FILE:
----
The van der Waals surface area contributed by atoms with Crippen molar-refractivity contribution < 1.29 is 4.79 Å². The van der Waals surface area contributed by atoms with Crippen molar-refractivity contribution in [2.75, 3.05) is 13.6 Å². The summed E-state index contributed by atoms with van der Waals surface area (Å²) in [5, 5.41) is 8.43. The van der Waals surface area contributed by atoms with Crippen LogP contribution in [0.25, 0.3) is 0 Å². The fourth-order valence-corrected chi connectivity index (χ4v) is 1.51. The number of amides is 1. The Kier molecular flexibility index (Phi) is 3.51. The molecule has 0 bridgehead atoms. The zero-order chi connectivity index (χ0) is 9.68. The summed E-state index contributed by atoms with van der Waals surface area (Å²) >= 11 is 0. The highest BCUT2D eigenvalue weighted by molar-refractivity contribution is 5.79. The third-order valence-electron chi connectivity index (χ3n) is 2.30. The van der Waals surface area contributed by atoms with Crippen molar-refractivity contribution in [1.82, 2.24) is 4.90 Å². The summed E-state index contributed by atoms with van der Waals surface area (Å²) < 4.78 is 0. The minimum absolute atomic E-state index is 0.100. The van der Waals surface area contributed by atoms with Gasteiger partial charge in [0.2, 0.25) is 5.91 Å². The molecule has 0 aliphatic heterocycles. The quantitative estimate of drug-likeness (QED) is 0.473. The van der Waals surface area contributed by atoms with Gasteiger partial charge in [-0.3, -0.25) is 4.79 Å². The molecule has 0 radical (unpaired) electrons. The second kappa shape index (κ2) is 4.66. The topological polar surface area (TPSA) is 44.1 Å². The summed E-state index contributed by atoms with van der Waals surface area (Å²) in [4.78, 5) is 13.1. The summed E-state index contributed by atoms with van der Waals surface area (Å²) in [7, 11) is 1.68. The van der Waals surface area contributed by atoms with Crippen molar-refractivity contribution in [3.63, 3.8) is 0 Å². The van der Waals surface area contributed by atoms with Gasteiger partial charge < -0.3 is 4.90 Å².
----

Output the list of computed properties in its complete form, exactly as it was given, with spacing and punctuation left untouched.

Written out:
The van der Waals surface area contributed by atoms with Crippen molar-refractivity contribution < 1.29 is 4.79 Å². The van der Waals surface area contributed by atoms with Crippen molar-refractivity contribution in [2.75, 3.05) is 13.6 Å². The summed E-state index contributed by atoms with van der Waals surface area (Å²) in [5, 5.41) is 8.43. The van der Waals surface area contributed by atoms with Crippen LogP contribution in [0.25, 0.3) is 0 Å². The fourth-order valence-corrected chi connectivity index (χ4v) is 1.51. The number of amides is 1. The Kier molecular flexibility index (Phi) is 3.51. The molecule has 0 bridgehead atoms. The zero-order chi connectivity index (χ0) is 9.68. The summed E-state index contributed by atoms with van der Waals surface area (Å²) >= 11 is 0. The highest BCUT2D eigenvalue weighted by molar-refractivity contribution is 5.79. The third-order valence-electron chi connectivity index (χ3n) is 2.30. The van der Waals surface area contributed by atoms with Crippen molar-refractivity contribution in [1.82, 2.24) is 4.90 Å². The summed E-state index contributed by atoms with van der Waals surface area (Å²) < 4.78 is 0. The minimum absolute atomic E-state index is 0.100. The van der Waals surface area contributed by atoms with Gasteiger partial charge in [0.2, 0.25) is 5.91 Å². The molecule has 0 aliphatic heterocycles. The quantitative estimate of drug-likeness (QED) is 0.473. The van der Waals surface area contributed by atoms with Gasteiger partial charge in [-0.3, -0.25) is 4.79 Å². The molecule has 0 radical (unpaired) electrons. The second kappa shape index (κ2) is 4.66. The topological polar surface area (TPSA) is 44.1 Å². The summed E-state index contributed by atoms with van der Waals surface area (Å²) in [4.78, 5) is 13.1. The summed E-state index contributed by atoms with van der Waals surface area (Å²) in [7, 11) is 1.68. The van der Waals surface area contributed by atoms with Crippen molar-refractivity contribution in [3.63, 3.8) is 0 Å². The van der Waals surface area contributed by atoms with Gasteiger partial charge < -0.3 is 4.90 Å².